Deep darkness is punctuated by the flash of a thousand cameras; rumbling bass rattles through my bones. Throughout the arena I can hear the burbling, surging, building crescendo of music ready to erupt—and then, with a synthesizer burst, lights erupt throughout the stadium, only to be extinguished just as quickly.1 (more…)
When a man was called by God to be a prophet in Israel, he could be pretty sure he wasn’t in for an easy life. Jeremiah, marked out as a traitor by his own people, thrown into a cistern and waiting for his nose to slip beneath the mud (Jer 38:1-28). Ezekiel, his life a bizarre acted parable of Jerusalem’s fate, lying on one side for months on end and cooking his food over excrement (Ezek 4:1-17). Hosea, commanded by God to marry and be reconciled to an adulterous wife, to picture God’s relationship with his unfaithful people (Hos 1:2-11, 3:1-5).
Vanity of vanities, says the Preacher, vanity of vanities! All is vanity. What does man gain by all the toil at which he toils under the sun?
In the first century, a fight broke out between rabbis at the Jewish Council of Jamnia. The issue? Should Ecclesiastes be removed from the generally accepted books of the Old Testament. (more…)
There’s a certain amount of discomfort in Christian circles when it comes to annual leave and long service leave – or any kind of holiday, for that matter. The workaholics and type-A personalities amongst us (I’m putting my hand up now) can be even more uncomfortable about taking holidays. Perhaps they’re right. (more…)
O Lord, who shall sojourn in your tent?
Who shall dwell on your holy hill?
He who walks blamelessly and does what is right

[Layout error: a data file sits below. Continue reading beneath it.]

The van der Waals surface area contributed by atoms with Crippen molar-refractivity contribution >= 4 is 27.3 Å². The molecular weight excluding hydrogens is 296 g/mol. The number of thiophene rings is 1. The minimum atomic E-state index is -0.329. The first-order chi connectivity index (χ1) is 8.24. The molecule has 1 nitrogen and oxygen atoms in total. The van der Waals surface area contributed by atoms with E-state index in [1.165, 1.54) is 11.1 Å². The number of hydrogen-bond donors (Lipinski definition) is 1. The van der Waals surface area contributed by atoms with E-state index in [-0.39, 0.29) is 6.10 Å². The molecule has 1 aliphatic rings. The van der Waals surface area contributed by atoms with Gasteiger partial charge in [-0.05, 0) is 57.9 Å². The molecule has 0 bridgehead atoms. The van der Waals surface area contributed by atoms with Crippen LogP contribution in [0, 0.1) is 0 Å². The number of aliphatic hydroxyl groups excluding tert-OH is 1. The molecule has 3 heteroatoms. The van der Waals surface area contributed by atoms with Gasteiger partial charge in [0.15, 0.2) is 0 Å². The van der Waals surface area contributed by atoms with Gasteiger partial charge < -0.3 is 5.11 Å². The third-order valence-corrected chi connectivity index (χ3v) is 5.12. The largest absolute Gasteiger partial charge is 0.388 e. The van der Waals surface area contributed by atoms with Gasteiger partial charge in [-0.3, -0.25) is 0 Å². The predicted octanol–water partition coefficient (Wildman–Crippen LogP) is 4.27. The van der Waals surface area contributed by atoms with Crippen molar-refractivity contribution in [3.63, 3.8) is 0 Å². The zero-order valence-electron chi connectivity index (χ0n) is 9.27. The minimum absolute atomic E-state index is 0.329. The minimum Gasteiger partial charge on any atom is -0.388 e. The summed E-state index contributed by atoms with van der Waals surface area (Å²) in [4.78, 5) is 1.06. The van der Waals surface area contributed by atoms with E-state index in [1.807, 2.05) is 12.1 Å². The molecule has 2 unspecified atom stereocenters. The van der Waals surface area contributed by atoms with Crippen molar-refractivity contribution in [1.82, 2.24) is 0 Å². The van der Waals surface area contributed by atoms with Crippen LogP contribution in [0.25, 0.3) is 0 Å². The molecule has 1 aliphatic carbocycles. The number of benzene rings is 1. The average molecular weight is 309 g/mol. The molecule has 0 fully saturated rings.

… who does not put out his money at interest
and does not take a bribe against the innocent.
He who does these things shall never be moved. (Ps 15:1-2a, 5)
According to Psalm 15, a holy person does not put his money out at interest. Look at it again. See? That’s what it says. (more…)
The game begins with the two combatants facing each other, holding hands, their fingers interlocked. When the word is given, they start twisting and writhing like contortionists, each trying to gain leverage over the other until their fingers are so agonised that one is forced to concede, “Mercy!” The winner graciously releases his grip, and the round is complete. In primary school, we called the game ‘Mercy’—but our grasp on the concept was as tortuous as the game itself. (more…)
There was a time when if you wanted to speak disparagingly of money you would call it ‘filthy lucre’. It was, for as long as I can remember, a whimsical expression. If a friend accepted a new job at higher pay you might, for example, make a flippant remark about his going for the ‘filthy lucre’. (more…)
My desk is currently cluttered with various currencies, my passport, boarding passes and luggage tags. Yes, it’s time for an overseas trip—which, in my job, happens reasonably regularly.
I guess going to new places, crossing continents and meeting new people all sounds exciting—and, in some ways, it is. But the reality of international ‘business’ travel is that it is tiring, expensive and often lonely. And now I can add one more disadvantage to the list: it’s dangerous! I’m not talking about terrorism or volcanic cloud-induced engine failure; the airline regulators and happy-go-lucky security people seem to have that under control. No, the greatest danger I think I face in my travel is much more spiritual: it’s the danger of greed and discontent.
All our temptations are garden temptations.